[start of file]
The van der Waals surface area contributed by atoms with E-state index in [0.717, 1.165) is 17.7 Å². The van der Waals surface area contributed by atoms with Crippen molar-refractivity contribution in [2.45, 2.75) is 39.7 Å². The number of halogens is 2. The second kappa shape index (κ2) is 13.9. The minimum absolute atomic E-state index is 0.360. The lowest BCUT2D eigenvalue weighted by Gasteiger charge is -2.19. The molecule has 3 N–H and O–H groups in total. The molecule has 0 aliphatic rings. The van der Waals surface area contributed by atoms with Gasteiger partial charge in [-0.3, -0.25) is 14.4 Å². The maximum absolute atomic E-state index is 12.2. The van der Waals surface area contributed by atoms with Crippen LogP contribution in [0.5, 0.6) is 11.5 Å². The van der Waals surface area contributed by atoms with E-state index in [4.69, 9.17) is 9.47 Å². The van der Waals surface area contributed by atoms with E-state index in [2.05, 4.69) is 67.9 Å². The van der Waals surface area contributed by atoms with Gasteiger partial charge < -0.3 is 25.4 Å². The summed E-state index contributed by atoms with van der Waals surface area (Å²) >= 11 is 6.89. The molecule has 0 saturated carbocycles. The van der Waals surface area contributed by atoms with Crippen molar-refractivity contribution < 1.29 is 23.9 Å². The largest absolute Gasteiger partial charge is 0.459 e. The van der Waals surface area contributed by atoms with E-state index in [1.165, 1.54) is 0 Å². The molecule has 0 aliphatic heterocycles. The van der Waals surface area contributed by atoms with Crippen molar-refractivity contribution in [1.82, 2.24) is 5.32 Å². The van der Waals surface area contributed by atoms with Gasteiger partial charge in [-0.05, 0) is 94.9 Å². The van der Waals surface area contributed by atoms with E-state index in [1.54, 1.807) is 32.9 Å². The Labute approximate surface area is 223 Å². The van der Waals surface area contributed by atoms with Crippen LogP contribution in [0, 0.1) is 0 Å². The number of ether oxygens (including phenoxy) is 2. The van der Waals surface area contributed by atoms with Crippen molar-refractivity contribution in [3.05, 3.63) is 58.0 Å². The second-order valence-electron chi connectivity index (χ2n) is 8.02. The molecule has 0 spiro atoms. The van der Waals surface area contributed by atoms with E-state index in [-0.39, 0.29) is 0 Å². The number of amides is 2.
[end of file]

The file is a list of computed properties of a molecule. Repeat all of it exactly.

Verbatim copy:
The van der Waals surface area contributed by atoms with E-state index in [0.717, 1.165) is 17.7 Å². The van der Waals surface area contributed by atoms with Crippen molar-refractivity contribution in [2.45, 2.75) is 39.7 Å². The number of halogens is 2. The second kappa shape index (κ2) is 13.9. The minimum absolute atomic E-state index is 0.360. The lowest BCUT2D eigenvalue weighted by Gasteiger charge is -2.19. The molecule has 3 N–H and O–H groups in total. The molecule has 0 aliphatic rings. The van der Waals surface area contributed by atoms with Gasteiger partial charge in [-0.3, -0.25) is 14.4 Å². The maximum absolute atomic E-state index is 12.2. The van der Waals surface area contributed by atoms with Crippen LogP contribution in [0.5, 0.6) is 11.5 Å². The van der Waals surface area contributed by atoms with E-state index in [4.69, 9.17) is 9.47 Å². The van der Waals surface area contributed by atoms with E-state index in [2.05, 4.69) is 67.9 Å². The van der Waals surface area contributed by atoms with Gasteiger partial charge < -0.3 is 25.4 Å². The summed E-state index contributed by atoms with van der Waals surface area (Å²) >= 11 is 6.89. The molecule has 0 saturated carbocycles. The van der Waals surface area contributed by atoms with Crippen molar-refractivity contribution < 1.29 is 23.9 Å². The largest absolute Gasteiger partial charge is 0.459 e. The van der Waals surface area contributed by atoms with E-state index in [1.165, 1.54) is 0 Å². The molecule has 0 aliphatic heterocycles. The van der Waals surface area contributed by atoms with Crippen molar-refractivity contribution in [1.82, 2.24) is 5.32 Å². The van der Waals surface area contributed by atoms with Gasteiger partial charge in [-0.05, 0) is 94.9 Å². The van der Waals surface area contributed by atoms with E-state index in [1.54, 1.807) is 32.9 Å². The Labute approximate surface area is 223 Å². The van der Waals surface area contributed by atoms with Crippen LogP contribution in [0, 0.1) is 0 Å². The number of ether oxygens (including phenoxy) is 2. The van der Waals surface area contributed by atoms with Crippen molar-refractivity contribution in [3.05, 3.63) is 58.0 Å². The second-order valence-electron chi connectivity index (χ2n) is 8.02. The molecule has 0 spiro atoms. The van der Waals surface area contributed by atoms with E-state index in [-0.39, 0.29) is 0 Å². The number of amides is 2.